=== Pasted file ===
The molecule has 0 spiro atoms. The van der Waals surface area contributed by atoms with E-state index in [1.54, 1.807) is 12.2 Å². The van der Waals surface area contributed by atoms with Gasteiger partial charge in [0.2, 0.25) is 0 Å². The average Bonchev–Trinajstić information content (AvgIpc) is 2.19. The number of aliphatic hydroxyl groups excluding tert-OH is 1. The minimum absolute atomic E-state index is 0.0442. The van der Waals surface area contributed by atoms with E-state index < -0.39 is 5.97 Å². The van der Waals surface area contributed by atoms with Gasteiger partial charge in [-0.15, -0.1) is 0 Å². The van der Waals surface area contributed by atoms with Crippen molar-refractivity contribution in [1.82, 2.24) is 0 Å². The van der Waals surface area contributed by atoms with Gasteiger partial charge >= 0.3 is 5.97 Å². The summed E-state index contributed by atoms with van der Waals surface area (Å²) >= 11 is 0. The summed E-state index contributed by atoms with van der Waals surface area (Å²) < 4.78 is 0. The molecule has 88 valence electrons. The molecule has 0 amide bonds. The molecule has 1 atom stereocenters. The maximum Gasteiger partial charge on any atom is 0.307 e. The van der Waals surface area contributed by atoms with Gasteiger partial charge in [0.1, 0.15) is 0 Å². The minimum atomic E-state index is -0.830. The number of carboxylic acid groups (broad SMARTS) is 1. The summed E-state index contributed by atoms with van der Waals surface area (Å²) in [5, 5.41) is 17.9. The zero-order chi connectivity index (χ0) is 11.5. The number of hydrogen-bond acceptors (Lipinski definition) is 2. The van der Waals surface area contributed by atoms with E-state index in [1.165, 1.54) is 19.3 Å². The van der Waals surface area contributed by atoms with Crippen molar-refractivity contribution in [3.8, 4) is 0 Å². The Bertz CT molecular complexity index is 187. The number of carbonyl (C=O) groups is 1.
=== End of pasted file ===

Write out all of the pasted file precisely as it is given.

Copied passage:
The molecule has 0 spiro atoms. The van der Waals surface area contributed by atoms with E-state index in [1.54, 1.807) is 12.2 Å². The van der Waals surface area contributed by atoms with Gasteiger partial charge in [0.2, 0.25) is 0 Å². The average Bonchev–Trinajstić information content (AvgIpc) is 2.19. The number of aliphatic hydroxyl groups excluding tert-OH is 1. The minimum absolute atomic E-state index is 0.0442. The van der Waals surface area contributed by atoms with E-state index < -0.39 is 5.97 Å². The van der Waals surface area contributed by atoms with Gasteiger partial charge in [-0.15, -0.1) is 0 Å². The van der Waals surface area contributed by atoms with Crippen molar-refractivity contribution in [1.82, 2.24) is 0 Å². The van der Waals surface area contributed by atoms with Gasteiger partial charge >= 0.3 is 5.97 Å². The summed E-state index contributed by atoms with van der Waals surface area (Å²) >= 11 is 0. The summed E-state index contributed by atoms with van der Waals surface area (Å²) < 4.78 is 0. The molecule has 88 valence electrons. The molecule has 0 amide bonds. The molecule has 1 atom stereocenters. The maximum Gasteiger partial charge on any atom is 0.307 e. The van der Waals surface area contributed by atoms with Gasteiger partial charge in [0.1, 0.15) is 0 Å². The minimum atomic E-state index is -0.830. The number of carboxylic acid groups (broad SMARTS) is 1. The summed E-state index contributed by atoms with van der Waals surface area (Å²) in [5, 5.41) is 17.9. The zero-order chi connectivity index (χ0) is 11.5. The number of hydrogen-bond acceptors (Lipinski definition) is 2. The van der Waals surface area contributed by atoms with E-state index in [1.165, 1.54) is 19.3 Å². The van der Waals surface area contributed by atoms with Crippen molar-refractivity contribution in [3.8, 4) is 0 Å². The Bertz CT molecular complexity index is 187. The number of carbonyl (C=O) groups is 1.